The robotics industry is constantly changing and evolving. New robotics technologies and developments in automation are quickly creating exciting career opportunities at every education level – from micro-credentials to PhDs. Here is where you can learn more about robotics careers in manufacturing and how these new technologies are benefiting workers
At this moment, the world is experiencing a fourth industrial revolution of sorts. Traditional manufacturing and industrial processes are being upgraded with automation using smart technology like AI and robotics.
With this industrial overhaul comes the need to fill a lot of jobs, specifically in the world of robotics. While robots are increasing productivity and efficiency in every aspect of manufacturing, employees need to be educated, trained, and made ready to work with those robots.
Welcome to what a lot of people are calling “industry 4.0.” It’s an exciting time for the manufacturing industry, and an even more exciting time for people who have dreamed of working in robotics.
In a previous article, we examined the nature of the robotics technician’s role in manufacturing. While the technician is a foundational component of working in a hands-on role with robots on the production floor, there is a career in robotics that focuses on the process at a higher level - The robotics specialist.
If you’re somebody who finds yourself intrigued with how machines interact within a system, the robotics specialist might be a path for you.
Let’s take a closer look at what is expected of a robotics specialist, as well as the training and education required to become a robotics specialist.
Whereas a robotics technician is primarily maintaining the individual robots on the manufacturing floor, the robotics specialist is the expert on the manufacturing system as a whole.
That means the robotics specialist must understand how the various components of a manufacturing system interact with each other and work in tandem for the greatest output of productivity. If there is an area that should be redesigned to increase productivity and profitability, it’s up to the specialist to make that recommendation.
Because the robotics specialist’s job is larger in scope than that of a robotics technician's job, the specialist’s required skill set is also generally going to cover a lot more ground.
For instance, project management is core to the specialist’s job. They’ll have to be able to analyze process efficiency and point out problem areas and suggestions for improvement while keeping the end result (faster manufacturing processes) at the forefront of their targeted data.
To be able to improve a system based on an understanding of the fundamental interactions of the various machines, the specialist also needs to understand installation concepts. Along with that comes the necessary knowledge of how every machine on the manufacturing floor works as well as how the various sensors operate, how to troubleshoot the robot and system, and a deeper understanding of advanced robot programming.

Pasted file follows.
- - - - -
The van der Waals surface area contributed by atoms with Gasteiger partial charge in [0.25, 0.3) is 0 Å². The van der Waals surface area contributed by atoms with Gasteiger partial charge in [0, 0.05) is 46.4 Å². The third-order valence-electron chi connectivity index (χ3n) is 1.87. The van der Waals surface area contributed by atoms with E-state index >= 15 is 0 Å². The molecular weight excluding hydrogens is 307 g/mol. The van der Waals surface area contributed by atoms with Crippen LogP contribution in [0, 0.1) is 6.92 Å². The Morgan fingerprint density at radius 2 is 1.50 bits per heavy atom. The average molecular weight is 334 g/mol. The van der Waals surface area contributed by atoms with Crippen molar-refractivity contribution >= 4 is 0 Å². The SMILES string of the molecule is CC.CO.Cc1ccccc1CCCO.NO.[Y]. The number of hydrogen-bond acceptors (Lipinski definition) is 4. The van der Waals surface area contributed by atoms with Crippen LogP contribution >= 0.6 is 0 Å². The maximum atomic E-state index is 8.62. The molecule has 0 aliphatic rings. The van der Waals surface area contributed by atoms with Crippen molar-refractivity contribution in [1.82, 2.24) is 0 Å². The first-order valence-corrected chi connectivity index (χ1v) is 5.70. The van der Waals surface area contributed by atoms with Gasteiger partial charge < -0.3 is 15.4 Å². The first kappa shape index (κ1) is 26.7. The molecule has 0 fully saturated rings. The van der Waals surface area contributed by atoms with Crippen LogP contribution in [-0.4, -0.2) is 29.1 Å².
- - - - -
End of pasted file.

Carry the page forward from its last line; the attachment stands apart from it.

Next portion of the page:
Because any alterations to a robotics system will change the landscape in terms of risk of harm and overall safety, the specialist must be able to perform regular safety-risk assessments for the sake of worker protection and updating safety procedures. Quality Assurance also falls within the scope of the specialist’s job through regular system inspections.
On top of these expected competencies, the robotics specialist also needs to have a grasp on the basic soft skills that all advanced manufacturing jobs require, like communication, problem-solving, leadership, critical thinking, etc. One of the most important skills in this position is being able to communicate with the executive team regarding making changes to increase efficiency and productivity.
Just like with the robotics technician, the specialist role requires a lot of hands-on training. There are a lot of mechanically trained specialists in other industries who could certainly make the transition to a robotics career path through on-the-job training and practical education. Technicians can also hone their skills and work towards roles as specialists if they feel so inclined.
Due to the increased scope of the specialist’s role in the manufacturing workplace, however, it is generally recommended to have some post-high school academic education as well. Skills like project management for manufacturing and advanced computer and robot programming lend themselves well to various degree paths and higher educations.
You can find a more complete explanation of the skills needed for your chosen path to a career in advanced robotics for manufacturing here.